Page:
Verdict: The Red Sox won a World Series in no small part thanks to a willingness to move pitchers acquired during this time period, but that process depleted the most promising prospects from this group, save essentially for a few low-bonus signees from the international market. Because of that mortgaging of the future for the then-present, the Red Sox now have a severe lack of high minors starting pitching prospects, making this one of the weaker groups in the system.

Top Prospect – Bryan Mata
Having always been very young for his level, Mata broke out in a big way in 2019 in Salem as a 20-year-old, putting up a 1.75 ERA and 1.09 WHIP in 51 1/3 innings. Mata’s strong start in Salem, where he was still one of the youngest players in the league despite repeating the level, led to a promotion to Portland, where he had some struggles. Although he struck out more than a batter per inning, he put up a 5.03 ERA and 1.45 WHIP in 53 2/3 innings. Part of that could be chalked up to fatigue, as he threw 105 regular-season innings (then another 10 1/3 in the Arizona Fall League out of the bullpen, walking more than a batter an inning) after having previously topped out at 77 innings in a season in his career. His stuff still looked good, however, and he held his own even though he was one of the youngest players at the level.

Mata’s long-term future is up in the air, but he appears to have a much better chance to start now than it looked like he might in years past. That can be attributed to two 2019 developments. First, he cleaned up his delivery, although it still has effort and an arm action that some scouts worry limits his command and control. Second, he added a cutter (that some call a slider) to his arsenal that has quickly developed into a potential above-average-to-plus offering. That pitch gives him something to get left-handed hitters out, which he sorely needed given his low arm slot, which gives hitters on that side of the plate a good look. Now armed with a four-pitch mix featuring a 94-96 mph fastball that he is still learning to control, a potential average curve, and a potential fringe-average changeup, Mata has more of the traits you look for in a starter. Ultimately, his ability to stick in the rotation will come down to refining his command and control, improving consistency with his secondary pitches, maintaining his conditioning, and showing he can hold his stuff over longer outings and over the course of the year. There is mid-rotation upside, but he could have significant value in the bullpen as well, either as a swingman or in a late-inning role where his velocity would likely play up. Mata will return to Portland with an outside chance of a big league call up at some point in 2021, the delay to the 2020 season likely having cost him an outside shot at making his debut this year.

Next in Line – Eduard Bazardo
After Mata, our third-ranked prospect, there is a significant drop off to next-ranked player, Bazardo at number 30. Like Mata, Bazardo started the 2019 season in Salem and dominated, in his case shining in his first taste of a true bullpen role by striking out 53 hitters and walking only 9 in 41 innings with a 1.76 ERA and 0.93 WHIP. Bazardo was then promoted to Portland, where he continued to succeed, recording 35 strikeouts in 32 1/3 innings with a 2.78 ERA and 1.24 WHIP. Somewhat surprisingly, the Red Sox did not add the 24-year-old Bazardo to the 40-man roster this offseason, thus exposing him to the Rule 5 Draft, but the gamble paid off when he was not selected. At his best, Bazardo projects as a middle reliever with a fastball that he can run up to 95 mph and a potential plus breaking ball with an elite spin rate. Bazardo figures to return to Portland, but if he excels there, he could find himself in Pawtucket in short order. Further success on Bazardo’s part will give the Red Sox will have an interesting decision to make next offseason given the glut of right-handed reliever types already on the 40-man roster.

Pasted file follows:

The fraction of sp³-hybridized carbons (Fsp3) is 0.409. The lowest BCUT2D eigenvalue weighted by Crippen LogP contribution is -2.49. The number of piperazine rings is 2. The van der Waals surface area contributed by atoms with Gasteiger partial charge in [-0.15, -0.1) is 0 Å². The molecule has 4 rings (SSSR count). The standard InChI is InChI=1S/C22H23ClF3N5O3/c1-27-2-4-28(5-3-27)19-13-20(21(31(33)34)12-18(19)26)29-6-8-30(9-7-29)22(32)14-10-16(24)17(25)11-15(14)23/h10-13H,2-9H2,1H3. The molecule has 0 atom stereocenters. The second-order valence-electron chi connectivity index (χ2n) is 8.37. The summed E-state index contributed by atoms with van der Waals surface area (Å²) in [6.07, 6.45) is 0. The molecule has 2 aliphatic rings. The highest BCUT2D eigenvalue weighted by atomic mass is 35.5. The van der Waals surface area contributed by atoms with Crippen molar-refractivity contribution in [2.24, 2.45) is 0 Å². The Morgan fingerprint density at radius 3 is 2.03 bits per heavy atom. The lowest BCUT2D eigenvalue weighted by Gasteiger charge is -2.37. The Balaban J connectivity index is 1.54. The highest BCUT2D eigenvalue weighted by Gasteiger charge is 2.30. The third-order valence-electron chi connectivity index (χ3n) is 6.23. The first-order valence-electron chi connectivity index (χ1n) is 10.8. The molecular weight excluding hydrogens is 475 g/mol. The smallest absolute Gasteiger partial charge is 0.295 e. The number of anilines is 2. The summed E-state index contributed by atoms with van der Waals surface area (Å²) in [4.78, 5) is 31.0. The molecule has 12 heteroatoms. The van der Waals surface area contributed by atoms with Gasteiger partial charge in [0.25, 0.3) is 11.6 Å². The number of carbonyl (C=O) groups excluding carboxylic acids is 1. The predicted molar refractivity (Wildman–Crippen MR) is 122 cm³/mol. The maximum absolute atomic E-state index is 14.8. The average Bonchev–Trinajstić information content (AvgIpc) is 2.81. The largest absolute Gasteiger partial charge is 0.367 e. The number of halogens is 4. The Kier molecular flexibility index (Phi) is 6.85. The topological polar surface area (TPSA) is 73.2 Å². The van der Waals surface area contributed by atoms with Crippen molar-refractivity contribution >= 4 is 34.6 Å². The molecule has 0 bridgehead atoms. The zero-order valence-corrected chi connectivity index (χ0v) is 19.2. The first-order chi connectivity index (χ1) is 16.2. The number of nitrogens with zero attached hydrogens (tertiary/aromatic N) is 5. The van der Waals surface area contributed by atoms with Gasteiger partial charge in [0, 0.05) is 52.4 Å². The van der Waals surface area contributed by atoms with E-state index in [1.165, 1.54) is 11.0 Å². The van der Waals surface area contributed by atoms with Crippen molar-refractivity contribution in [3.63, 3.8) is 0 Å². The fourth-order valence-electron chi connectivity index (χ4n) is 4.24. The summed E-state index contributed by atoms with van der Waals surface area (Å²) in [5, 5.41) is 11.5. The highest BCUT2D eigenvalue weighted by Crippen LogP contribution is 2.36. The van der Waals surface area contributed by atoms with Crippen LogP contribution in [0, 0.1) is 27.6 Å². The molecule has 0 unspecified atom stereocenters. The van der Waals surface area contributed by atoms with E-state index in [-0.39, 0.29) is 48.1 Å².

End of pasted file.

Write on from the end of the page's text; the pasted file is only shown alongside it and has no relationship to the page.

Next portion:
Players whose stock could rise in 2020 – Yoan Aybar
Slotting in right behind Bazardo in the rankings at 31st is Aybar, a converted outfielder who has a much higher ceiling than his fellow reliever. Aybar converted to pitching in 2018 after having shown a plus arm in the outfield and a well-below-average bat, and he has taken to the move remarkably well in that short time. He is very athletic, with a great frame and live arm, but predictably very raw, especially with his secondaries and command and control. Aybar can run his fastball up to 100 mph, but his velocity varies from outing to outing, sometimes falling as low as 91 mph while other times sitting in the high-90s. His command and control need a lot of work, evident by his 40 walks in 51 2/3 innings with Greenville last year. He did, however, strike out 67 hitters there and limited contact to only 34 hits. He did show improvement as the season went on, recovering from a rough first 6-8 weeks with a much better summer that led to a promotion to Salem to end the year and an assignment to the Arizona Fall League. He was added to the 40-man roster in the offseason to protect him from the Rule 5 Draft, as the Red Sox were clearly concerned a team would take a chance on a left-hander with his arm strength. Aybar’s breaking ball is still developing, but with improvements there and his command, you can dream on his becoming a reliever with legitimate bat-missing ability. Aybar will likely head back to Salem, where he had already been optioned before baseball was put on hold, but the Red Sox will hope he gets off to a strong start so he can move quickly, putting him on track to make his major league debut at some point in 2021.